PA: “Why Pennsylvania Could Decide The 2020 Election” [FiveThirtyEight]. “Right now, Pennsylvania looks like the single most important state of the 2020 election. According to FiveThirtyEight’s presidential forecast, Pennsylvania is by far the likeliest state to provide either President Trump or Joe Biden with the decisive vote in the Electoral College: It has a 31 percent chance of being the tipping-point state.1 (That’s what happens when you take one of the most evenly divided states in the union and give it 20 electoral votes.) In fact, Pennsylvania is so important that our model gives Trump an 84 percent chance of winning the presidency if he carries the state — and it gives Biden a 96 percent chance of winning if Pennsylvania goes blue.”

“Why Are Democratic Super PACs Wasting Millions?” [The Nation]. “[T]he underlying analysis clearly shows that tens of millions of dollars are being wasted on spending strategies that are unsupported by—if not directly contradictory to—what the empirical evidence says we should be doing.” • I wonder if the commission structure for Democratic strategists has anything to do with it.


“Senate panel authorizes subpoenas in Republican probe targeting Obama officials” [Politico]. “A Senate committee voted on Wednesday to authorize more than three dozen subpoenas and depositions as part of a highly partisan, Republican-led investigation targeting former Obama administration officials’ role in the presidential transition period. In a party-line vote, Republican members of the committee gave its chairman, Sen. Ron Johnson (R-Wis.), the power to compel testimony from several current and former officials, including former FBI Director James Comey and former Director of National Intelligence James Clapper, who involved in the transition process in 2016 and 2017 as well as the investigation into Russian interference in the 2016 election. The authorization itself means Johnson will be able to wield the threat of politically explosive subpoenas — some against witnesses Trump has repeatedly styled as archenemies — even after Congress recesses in October and the election draws increasingly close.” • Not Brennan? All I can say is that this is pretty late in the day, and the Republicans had better have a simple story with a villain and a document, and not a ginormous hairball like Benghazi or RussiaGate. Fortunately for them, the Republicans heaved a parallel investigation of Hunter Biden over the side; it would have been a diversion, as the muddled writing in Politico shows. And everybody knows what Hunter is already, anyhow.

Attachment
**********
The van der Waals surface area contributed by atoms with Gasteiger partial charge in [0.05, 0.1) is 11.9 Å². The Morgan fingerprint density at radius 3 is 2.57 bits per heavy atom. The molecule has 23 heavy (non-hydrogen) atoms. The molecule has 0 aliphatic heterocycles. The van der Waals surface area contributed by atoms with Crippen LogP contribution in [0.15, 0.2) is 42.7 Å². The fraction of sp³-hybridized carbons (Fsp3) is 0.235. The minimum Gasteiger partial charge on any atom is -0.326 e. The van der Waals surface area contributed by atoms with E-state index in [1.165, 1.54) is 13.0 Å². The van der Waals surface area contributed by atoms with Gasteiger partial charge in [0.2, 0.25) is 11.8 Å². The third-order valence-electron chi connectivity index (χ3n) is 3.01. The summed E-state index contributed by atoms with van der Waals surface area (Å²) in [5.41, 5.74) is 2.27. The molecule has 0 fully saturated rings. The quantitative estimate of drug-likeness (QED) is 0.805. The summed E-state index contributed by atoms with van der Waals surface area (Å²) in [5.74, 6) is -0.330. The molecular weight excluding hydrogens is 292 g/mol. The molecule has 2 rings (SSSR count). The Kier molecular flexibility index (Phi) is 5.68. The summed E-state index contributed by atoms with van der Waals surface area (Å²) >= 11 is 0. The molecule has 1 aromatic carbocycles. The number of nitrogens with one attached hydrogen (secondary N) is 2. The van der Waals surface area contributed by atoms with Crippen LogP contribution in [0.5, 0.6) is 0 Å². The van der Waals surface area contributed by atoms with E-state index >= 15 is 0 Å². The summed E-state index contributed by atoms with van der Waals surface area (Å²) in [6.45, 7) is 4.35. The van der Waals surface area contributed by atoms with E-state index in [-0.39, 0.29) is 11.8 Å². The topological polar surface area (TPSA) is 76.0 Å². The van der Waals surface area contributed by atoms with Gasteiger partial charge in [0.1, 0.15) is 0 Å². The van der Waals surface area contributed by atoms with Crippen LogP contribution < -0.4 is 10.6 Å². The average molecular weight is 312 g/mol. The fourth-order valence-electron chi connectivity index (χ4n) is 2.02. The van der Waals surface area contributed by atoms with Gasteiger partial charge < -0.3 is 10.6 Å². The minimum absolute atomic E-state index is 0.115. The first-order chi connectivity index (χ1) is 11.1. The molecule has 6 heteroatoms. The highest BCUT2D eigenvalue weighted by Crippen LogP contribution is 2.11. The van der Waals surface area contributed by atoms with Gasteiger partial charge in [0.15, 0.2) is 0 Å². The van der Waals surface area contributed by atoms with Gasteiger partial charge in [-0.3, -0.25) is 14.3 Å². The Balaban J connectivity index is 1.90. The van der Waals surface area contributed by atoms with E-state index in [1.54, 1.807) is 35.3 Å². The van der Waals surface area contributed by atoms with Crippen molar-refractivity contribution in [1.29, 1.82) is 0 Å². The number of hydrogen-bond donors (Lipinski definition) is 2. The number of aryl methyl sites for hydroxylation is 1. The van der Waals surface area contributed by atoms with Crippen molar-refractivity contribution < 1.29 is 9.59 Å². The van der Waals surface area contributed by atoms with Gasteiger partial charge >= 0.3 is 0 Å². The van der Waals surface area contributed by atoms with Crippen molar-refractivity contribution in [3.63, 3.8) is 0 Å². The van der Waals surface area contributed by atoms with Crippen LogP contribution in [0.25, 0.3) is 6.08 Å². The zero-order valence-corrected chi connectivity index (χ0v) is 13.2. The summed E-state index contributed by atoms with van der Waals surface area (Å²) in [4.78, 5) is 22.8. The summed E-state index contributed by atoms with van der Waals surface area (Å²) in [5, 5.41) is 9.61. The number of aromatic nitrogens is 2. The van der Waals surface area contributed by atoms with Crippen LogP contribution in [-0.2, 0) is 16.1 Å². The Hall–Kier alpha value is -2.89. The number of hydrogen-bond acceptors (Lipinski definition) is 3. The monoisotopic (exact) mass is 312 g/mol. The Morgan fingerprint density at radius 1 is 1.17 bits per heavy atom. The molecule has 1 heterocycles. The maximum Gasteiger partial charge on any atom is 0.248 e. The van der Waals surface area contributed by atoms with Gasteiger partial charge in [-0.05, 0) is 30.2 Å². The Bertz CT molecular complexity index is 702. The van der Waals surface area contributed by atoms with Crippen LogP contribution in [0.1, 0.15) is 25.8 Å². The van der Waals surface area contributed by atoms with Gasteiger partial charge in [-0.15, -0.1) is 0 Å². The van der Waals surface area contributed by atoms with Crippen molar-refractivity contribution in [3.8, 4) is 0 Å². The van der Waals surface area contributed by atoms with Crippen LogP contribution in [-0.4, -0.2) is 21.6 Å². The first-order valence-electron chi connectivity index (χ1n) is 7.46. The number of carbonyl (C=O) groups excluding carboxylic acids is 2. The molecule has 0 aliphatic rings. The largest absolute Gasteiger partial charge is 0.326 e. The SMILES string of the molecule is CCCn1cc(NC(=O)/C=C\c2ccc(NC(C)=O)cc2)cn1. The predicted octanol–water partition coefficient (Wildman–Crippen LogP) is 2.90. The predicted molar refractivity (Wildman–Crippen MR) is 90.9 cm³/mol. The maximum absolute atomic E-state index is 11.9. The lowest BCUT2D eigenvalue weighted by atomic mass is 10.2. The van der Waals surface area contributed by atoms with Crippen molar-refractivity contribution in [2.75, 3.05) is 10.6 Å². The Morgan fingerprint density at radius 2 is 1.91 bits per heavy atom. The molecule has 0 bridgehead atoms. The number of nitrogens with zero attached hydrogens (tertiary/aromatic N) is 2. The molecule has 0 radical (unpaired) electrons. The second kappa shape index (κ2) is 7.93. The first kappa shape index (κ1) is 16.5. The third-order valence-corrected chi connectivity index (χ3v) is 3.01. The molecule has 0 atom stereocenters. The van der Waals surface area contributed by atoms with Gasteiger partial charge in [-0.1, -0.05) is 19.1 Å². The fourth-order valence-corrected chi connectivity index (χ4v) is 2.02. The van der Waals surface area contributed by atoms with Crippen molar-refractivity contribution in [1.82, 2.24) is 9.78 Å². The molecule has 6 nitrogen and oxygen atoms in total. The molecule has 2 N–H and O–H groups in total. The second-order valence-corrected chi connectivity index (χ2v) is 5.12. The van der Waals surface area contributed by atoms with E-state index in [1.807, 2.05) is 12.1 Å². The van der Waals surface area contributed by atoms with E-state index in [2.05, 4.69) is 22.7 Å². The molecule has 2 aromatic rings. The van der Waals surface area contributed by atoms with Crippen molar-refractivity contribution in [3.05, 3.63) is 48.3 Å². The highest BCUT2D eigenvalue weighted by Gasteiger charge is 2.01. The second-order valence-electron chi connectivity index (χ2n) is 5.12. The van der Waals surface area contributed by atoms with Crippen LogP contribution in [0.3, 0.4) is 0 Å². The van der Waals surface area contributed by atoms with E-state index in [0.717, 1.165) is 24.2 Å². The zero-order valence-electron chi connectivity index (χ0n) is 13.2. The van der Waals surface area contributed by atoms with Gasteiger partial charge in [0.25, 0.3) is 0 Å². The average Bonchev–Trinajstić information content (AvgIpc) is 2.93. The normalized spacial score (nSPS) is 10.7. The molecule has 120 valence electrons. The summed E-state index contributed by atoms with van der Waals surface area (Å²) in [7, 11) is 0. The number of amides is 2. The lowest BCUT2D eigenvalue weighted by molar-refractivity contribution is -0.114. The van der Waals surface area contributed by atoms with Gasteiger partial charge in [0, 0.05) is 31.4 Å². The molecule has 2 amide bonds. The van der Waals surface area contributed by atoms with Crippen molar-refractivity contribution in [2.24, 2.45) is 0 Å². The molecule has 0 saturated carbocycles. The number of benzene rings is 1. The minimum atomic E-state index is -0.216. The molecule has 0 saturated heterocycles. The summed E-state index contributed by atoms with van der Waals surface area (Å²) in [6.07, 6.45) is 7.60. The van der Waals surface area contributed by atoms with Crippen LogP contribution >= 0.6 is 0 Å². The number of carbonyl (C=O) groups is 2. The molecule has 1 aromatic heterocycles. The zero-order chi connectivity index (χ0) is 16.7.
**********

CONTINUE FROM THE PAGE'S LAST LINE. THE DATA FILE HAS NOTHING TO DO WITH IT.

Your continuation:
Realignment and Legitimacy

“How Conspiracy Theories Are Shaping the 2020 Election—and Shaking the Foundation of American Democracy” [Time]. “In more than seven dozen interviews conducted in Wisconsin in early September, from the suburbs around Milwaukee to the scarred streets of Kenosha in the aftermath of the Jacob Blake shooting, about 1 in 5 voters volunteered ideas that veered into the realm of conspiracy theory, ranging from QAnon to the notion that COVID-19 is a hoax. Two women in Ozaukee County calmly informed me that an evil cabal operates tunnels under the U.S. in order to rape and torture children and drink their blood.” • Yes, that’s called capitalism. Metaphorically. More or less. No, seriously folks. I don’t love QAnon. But should we be more concerned with lunatic theories held by persons with actual power, like — hear me out — mainstream economics? Which killed more people? QAnon, or austerity?

“Is America a Myth?” [The New Yorker]. “Now, without outside threats, the nation is increasingly turning on itself. ‘We are definitely not united,’ [Yale historian David Blight] said. ‘Are we on the brink of secession of some kind? No, not in a sectional sense. But, in the interior of our minds and our communities, we are already in a period of slow-evolving secession’ in ways that are deeper than ideology and political beliefs. ‘We are tribes with at least two or more sources of information, facts, narratives, and stories we live in.’ The United States today, Blight said, is a ‘house divided about what holds the house up.'” • Blight is the creator of this excellent podcast on the Civil War and Reconstruction (hat tip, NC commentariat). That said, “tribes”? As a serious analytical tool? Defined as having “two or more sources of information”? Really?